Rep. Seth Berry, D-Bowdoinham. Credit: Troy R. Bennett | BDN

AUGUSTA, Maine — After Maine’s public advocate warned that it could “kill the project,” a legislative panel endorsed a bill on Wednesday that would mandate local approval of Central Maine Power’s proposed corridor despite a deep split on the issue that crossed party lines.

The debate over the proposal from Rep. Seth Berry, D-Bowdoinham, the co-chair of the Legislature’s energy committee and a key critic of Maine utilities, showed an intra-party split among Democrats and may force a showdown between the Legislature and Gov. Janet Mills.

The Democratic governor has emerged as the most high-profile backer of Central Maine Power’s $1 billion project to deliver Quebec hydropower to the regional grid, which won a key approval from the Maine Public Utilities Commission in April and is now in permitting processes with other state agencies that could finish by the fall.

The bill backed by the committee Wednesday would mandate that two-thirds of municipalities bisected by the corridor — and other elective corridors like it — approve it by referendum or a vote from municipal officials. It would also issue a moratorium on such projects until 2019’s end. Farmington and more than 10 other towns have opposed the project.

During a testy exchange on Wednesday, Public Advocate Barry Hobbins, who helped negotiate a $260 million benefit package with the utility that cinched Mills’ support for the project, told lawmakers that Berry’s bill would “probably kill the project and will set a very bad example” to businesses looking to operate in Maine by hindering a proposal in progress.

“If you get a set of laws and you can comply with those sets of laws, you shouldn’t be moving the goalposts at the end,” said Hobbins, a former Democratic lawmaker.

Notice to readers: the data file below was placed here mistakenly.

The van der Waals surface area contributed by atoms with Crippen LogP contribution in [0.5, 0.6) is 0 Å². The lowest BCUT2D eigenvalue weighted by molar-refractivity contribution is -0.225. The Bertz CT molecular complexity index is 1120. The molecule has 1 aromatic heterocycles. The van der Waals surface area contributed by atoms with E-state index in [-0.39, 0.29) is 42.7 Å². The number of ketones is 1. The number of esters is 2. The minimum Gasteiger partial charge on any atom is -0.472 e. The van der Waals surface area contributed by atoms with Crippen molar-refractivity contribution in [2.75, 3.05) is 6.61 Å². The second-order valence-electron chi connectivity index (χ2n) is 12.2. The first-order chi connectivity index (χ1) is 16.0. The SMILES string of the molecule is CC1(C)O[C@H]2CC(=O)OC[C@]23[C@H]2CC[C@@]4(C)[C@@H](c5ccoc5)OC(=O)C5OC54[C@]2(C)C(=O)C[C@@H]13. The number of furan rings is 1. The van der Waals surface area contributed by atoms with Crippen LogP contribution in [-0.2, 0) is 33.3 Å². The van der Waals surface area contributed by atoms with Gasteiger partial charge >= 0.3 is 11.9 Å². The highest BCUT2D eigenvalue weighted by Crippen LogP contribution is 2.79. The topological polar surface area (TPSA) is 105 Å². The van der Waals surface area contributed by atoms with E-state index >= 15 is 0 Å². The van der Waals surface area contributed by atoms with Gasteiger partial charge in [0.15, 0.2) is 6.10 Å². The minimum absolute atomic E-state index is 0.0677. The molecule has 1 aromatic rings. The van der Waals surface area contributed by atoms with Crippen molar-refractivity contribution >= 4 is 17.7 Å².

Berry retorted that he thought utilities were shielded by the state from local control and that the bill would make future corridor projects fairer. Rep. Nicole Grohoski of Ellsworth, one of the seven Democrats to back the bill, said she didn’t see it as a “huge precedent” for businesses.

“I feel it is my job to listen to the public, weigh their concerns and see if they have a valid point and in this case, I believe that they do,” Grohoski said.

The committee’s three Republicans and two other Democrats — Reps. Chris Caiazzo of Scarborough and Deane Rykerson of Kittery — voted to oppose the bill. Mills has taken a dim view of this bill and another from Sen. Brownie Carson, D-Harpswell, that would mandate an emissions study of the project and passed the Maine Senate easily last week.

In testimony, Avangrid, a parent company of Central Maine Power, said Berry’s original bill would “make it impossible to develop transmission line projects in Maine.” On Wednesday, Thorn Dickinson, Avangrid’s vice president of business development, said in a statement that the company would have to review changes before commenting on the new version.

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Michael Shepherd

Michael Shepherd joined the Bangor Daily News in 2015 after three years as a reporter at the Kennebec Journal. A Hallowell native who now lives in Augusta, he graduated from the University of Maine in...